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Crytek dropping multiple studios in wake of pay troubles

Developer will focus close all but Frankfurt and Kiev locations, focus on 'premium IPs' and CryEngine

Updated: The Crytek Istanbul studio looks set to remain operational as it is not a developer studio.

Original story: Crytek has finally spoken out following a week of reports concerning missed salaries and multiple departures, revealing that it will cut loose several of its development teams in order to streamline its business.

A statement reveals the company plans to "refocus on its core strengths" by concentrating on development in its Frankfurt headquarters and Kiev studio. All others branches - including studios in Budapest, Sofia, Seoul, Shanghai and Istanbul - "will not remain within Crytek".

It it not clear whether this means the studios will be closed or sold, but Crytek's management has apparently "put plans into action to secure jobs and to ensure a smooth transition and stable future".

Those that remain at Crytek will either continue to work on the firm's "premium IPs", referring to Crysis and perhaps Ryse: Son of Rome, or CryEngine. The firm said the games development toolset will "remain a core pillar" of Crytek's strategy "with enterprise licensees and indie developers alike continuing to be served by regular engine updates".

The news follows multiple reports that Crytek has struggled to pay its employees for up to six months - a situation the firm found itself back in 2014. Back then, a licensing deal with Amazon rescued the firm from further financial turmoil, but it appears more drastic steps have been required this time around.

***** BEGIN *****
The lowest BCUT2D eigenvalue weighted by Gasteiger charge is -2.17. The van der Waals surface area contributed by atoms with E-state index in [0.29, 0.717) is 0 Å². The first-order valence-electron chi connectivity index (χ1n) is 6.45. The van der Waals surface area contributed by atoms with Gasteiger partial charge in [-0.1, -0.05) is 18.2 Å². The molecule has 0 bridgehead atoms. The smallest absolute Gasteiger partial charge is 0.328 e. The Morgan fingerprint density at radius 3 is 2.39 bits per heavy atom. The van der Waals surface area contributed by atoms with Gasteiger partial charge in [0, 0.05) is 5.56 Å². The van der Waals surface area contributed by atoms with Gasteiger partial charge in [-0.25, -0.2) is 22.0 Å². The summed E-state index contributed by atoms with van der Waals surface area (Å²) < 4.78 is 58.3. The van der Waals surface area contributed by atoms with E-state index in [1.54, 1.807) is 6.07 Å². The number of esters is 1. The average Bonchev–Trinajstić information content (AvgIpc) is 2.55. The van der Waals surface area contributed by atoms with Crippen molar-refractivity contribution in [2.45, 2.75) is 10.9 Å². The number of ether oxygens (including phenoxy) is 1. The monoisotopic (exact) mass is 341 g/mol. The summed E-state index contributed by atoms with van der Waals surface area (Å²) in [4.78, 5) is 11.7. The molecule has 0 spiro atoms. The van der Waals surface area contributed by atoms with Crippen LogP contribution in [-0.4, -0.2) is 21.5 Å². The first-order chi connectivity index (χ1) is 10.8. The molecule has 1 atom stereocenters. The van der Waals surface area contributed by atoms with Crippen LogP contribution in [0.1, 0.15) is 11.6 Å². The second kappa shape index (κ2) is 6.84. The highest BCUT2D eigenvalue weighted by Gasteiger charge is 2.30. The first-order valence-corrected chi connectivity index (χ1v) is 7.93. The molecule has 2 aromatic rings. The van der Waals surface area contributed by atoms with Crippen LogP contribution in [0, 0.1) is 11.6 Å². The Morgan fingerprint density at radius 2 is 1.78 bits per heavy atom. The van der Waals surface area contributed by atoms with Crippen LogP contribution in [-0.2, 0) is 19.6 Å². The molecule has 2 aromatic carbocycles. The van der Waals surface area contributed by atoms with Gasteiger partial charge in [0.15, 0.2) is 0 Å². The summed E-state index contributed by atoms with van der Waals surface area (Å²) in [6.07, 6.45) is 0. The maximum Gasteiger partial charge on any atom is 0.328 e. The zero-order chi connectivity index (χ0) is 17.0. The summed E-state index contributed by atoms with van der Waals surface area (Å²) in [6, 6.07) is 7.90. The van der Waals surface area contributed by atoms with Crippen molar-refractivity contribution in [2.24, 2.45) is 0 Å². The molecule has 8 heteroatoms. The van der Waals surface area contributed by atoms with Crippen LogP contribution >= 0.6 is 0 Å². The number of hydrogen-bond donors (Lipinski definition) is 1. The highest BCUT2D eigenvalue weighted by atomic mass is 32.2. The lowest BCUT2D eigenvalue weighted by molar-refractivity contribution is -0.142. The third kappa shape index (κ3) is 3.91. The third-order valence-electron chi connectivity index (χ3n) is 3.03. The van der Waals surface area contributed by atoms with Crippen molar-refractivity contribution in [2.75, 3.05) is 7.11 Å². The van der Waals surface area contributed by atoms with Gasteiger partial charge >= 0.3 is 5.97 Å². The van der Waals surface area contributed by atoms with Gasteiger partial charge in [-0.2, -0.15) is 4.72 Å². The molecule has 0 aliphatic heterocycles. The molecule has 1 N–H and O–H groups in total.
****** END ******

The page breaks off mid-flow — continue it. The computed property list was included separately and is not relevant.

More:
Crytek co-founder and managing director Avni Yerli said: "Undergoing such transitions is far from easy, and we'd like to sincerely thank each and every staff member - past and present - for their hard work and commitment to Crytek.

"These changes are part of the essential steps we are taking to ensure Crytek is a healthy and sustainable business moving forward that can continue to attract and nurture our industry's top talent. The reasons for this have been communicated internally along the way.

"Our focus now lies entirely on the core strengths that have always defined Crytek - world-class developers, state-of-the-art technology and innovative game development, and we believe that going through this challenging process will make us a more agile, viable, and attractive studio, primed for future success."'s Brendan Sinclair had some choice words about the current state of affairs at Crytek in our latest weekly round-up. Since that article was published, we have heard from recently resigned Crytek employees that the firm is catching up with the delayed salaries, but it hasn't been fast enough to prevent multiple people leaving the company.

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James Batchelor: James is Editor-in-Chief at, and has been a B2B journalist since 2006. He is author of The Best Non-Violent Video Games
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